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Orientalism (1978)

por Edward W. Said

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More than three decades after its first publication, Edward Said's groundbreaking critique of the West's historical, cultural, and political perceptions of the East has become a modern classic. In this wide-ranging, intellectually vigorous study, Said traces the origins of "orientalism" to the centuries-long period during which Europe dominated the Middle and Near East and, from its position of power, defined "the orient" simply as "other than" the occident. This entrenched view continues to dominate western ideas and, because it does not allow the East to represent itself, prevents true understanding. Essential, and still eye-opening, Orientalism remains one of the most important books written about our divided world.… (mais)
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In this wide-ranging, intellectually vigorous study, Said traces the origins of “orientalism” to the centuries-long period during which Europe dominated the Middle and Near East and, from its position of power, defined “the orient” simply as “other than” the occident. This entrenched view continues to dominate western ideas and, because it does not allow the East to represent itself, prevents true understanding. Essential, and still eye-opening, Orientalism remains one of the most important books written about our divided world.

Edward W. Said was born in 1935 in Jerusalem, raised in Jerusalem and Cairo, and educated in the United States, where he attended Princeton (B.A. 1957) and Harvard (M.A. 1960; Ph.D. 1964). In 1963, he began teaching at Columbia University, where he was University Professor of English and Comparative Literature. He died in 2003 in New York City.

(Abstract source: http://www.penguinrandomhouse.com/books/159783/orientalism-by-edward-w-said/9780...)
  Centre_A | Nov 27, 2020 |
Said ofrece una descripción de la formación y desarrollo de los temas claves sobre el islam y los musulmanes ( )
  hernanvillamil | Sep 10, 2020 |
Let me start off by saying that this is a vitally important book. This is not to say that I consistently enjoyed reading it, but that I understand the importance of the book to the world. I should have rated it higher if the review was related to the importance of the book to society. But instead, I rated it based on my experience of it. The book is insightful and hardhitting. It is rigorous and brilliant. It is not, however, accessible.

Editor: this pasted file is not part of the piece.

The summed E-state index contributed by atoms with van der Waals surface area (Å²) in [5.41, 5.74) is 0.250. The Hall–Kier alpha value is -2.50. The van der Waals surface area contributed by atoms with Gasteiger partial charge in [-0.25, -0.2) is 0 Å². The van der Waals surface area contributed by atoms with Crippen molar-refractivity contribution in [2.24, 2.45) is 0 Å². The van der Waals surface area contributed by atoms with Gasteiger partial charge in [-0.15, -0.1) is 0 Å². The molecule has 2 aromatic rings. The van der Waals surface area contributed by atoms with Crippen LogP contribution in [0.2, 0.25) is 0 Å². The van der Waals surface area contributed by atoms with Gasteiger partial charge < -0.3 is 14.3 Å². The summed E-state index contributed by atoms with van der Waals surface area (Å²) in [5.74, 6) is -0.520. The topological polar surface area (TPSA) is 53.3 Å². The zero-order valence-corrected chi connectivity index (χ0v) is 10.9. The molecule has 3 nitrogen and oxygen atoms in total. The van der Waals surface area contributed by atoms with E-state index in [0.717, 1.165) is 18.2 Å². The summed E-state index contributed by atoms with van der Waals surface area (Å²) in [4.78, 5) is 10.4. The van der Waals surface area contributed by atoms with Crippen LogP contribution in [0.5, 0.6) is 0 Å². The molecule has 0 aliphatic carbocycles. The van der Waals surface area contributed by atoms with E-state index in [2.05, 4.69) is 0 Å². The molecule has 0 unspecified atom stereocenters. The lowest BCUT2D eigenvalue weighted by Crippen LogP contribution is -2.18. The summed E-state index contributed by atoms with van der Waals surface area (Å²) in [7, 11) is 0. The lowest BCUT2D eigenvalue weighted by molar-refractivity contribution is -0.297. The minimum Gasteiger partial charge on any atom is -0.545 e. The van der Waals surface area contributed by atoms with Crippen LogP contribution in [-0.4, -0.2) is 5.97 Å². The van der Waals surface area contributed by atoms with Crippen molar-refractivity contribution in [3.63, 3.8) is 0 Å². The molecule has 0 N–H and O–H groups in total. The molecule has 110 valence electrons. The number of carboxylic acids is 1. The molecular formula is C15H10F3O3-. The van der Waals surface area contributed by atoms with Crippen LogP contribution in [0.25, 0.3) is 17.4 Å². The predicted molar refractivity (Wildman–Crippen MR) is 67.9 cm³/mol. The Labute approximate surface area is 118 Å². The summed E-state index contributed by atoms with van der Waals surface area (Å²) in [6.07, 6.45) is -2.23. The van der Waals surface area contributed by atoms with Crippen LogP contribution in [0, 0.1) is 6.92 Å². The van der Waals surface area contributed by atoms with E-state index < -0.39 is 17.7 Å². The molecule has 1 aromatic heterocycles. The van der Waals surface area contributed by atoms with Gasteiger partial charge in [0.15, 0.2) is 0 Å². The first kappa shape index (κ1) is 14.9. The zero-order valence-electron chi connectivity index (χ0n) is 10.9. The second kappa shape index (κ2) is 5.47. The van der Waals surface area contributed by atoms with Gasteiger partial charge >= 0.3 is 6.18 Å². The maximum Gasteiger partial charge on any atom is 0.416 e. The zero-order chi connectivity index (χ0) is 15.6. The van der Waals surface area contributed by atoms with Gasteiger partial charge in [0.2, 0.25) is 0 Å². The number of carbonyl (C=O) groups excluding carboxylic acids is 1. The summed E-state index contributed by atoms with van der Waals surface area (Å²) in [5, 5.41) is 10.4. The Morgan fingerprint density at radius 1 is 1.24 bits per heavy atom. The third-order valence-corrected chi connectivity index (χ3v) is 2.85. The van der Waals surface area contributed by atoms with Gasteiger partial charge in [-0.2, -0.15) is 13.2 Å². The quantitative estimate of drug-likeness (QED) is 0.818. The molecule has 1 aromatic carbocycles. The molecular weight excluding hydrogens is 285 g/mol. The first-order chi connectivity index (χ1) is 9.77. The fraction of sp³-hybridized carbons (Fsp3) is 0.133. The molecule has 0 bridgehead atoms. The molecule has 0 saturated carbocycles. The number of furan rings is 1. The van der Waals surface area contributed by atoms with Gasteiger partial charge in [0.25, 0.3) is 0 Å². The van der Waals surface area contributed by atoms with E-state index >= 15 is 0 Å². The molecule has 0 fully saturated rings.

This book is for academics, and it is about the academy. It is assumed you know the names Flaubert, Renan, Dante, Schwab, Nerval, Goethe, etc, and can appreciate their works. The lessons are of course valid and extrapolatable to outside of the academy, however, the book relies fairly heavily on referencing these authors. This is of course natural. In addition to being a seminal work of postcolonialism, it is also a comparative literature book. The rating that I gave is due to my immense enjoyment of the former aspects and my ignorance of and indifference to the latter.

It is also assumed that you speak English (naturally) but also French and German. There are untranslated passages- sometimes mere sentences, sometimes several paragraphs- in the aforementioned languages. Had I read the book, rather than listened to it, I would have skipped over these sections. But since it was an audiobook, I just waited them out.

Orientalism is about how colonialism creates archetypes for entire swaths of unrelated peoples, and the political consequences of thinking this way. This has been done for hundreds of years, but it has much more dire political consequences in the age of unmanned Predator drones and resource wars. "This system now culminates in the very institutions of the state. To write about the Arab Oriental world, therefore is to write [...] with the unquestioned certainty of absolute truth backed by absolute force." Orientalism is an example of colonialist mindset. It "calls in question not only the possibility of nonpolitical scholarship, but also the advisability of too close a relationship between the scholar and the state."

The Arab Mind, Oriental despotism, Arabic sensuality, sloth, fatalism, cruelty, degradation and splendor, all of these are Orientalist myths that persist to this day, and shape how we have constructed this other, as a result of colonialism. Colonialism created a need to hate this enormous swath of humanity in order that they could be colonized without guilty conscience. In so doing, "Orientalism failed to identify with human experience, failed also to see it as human experience."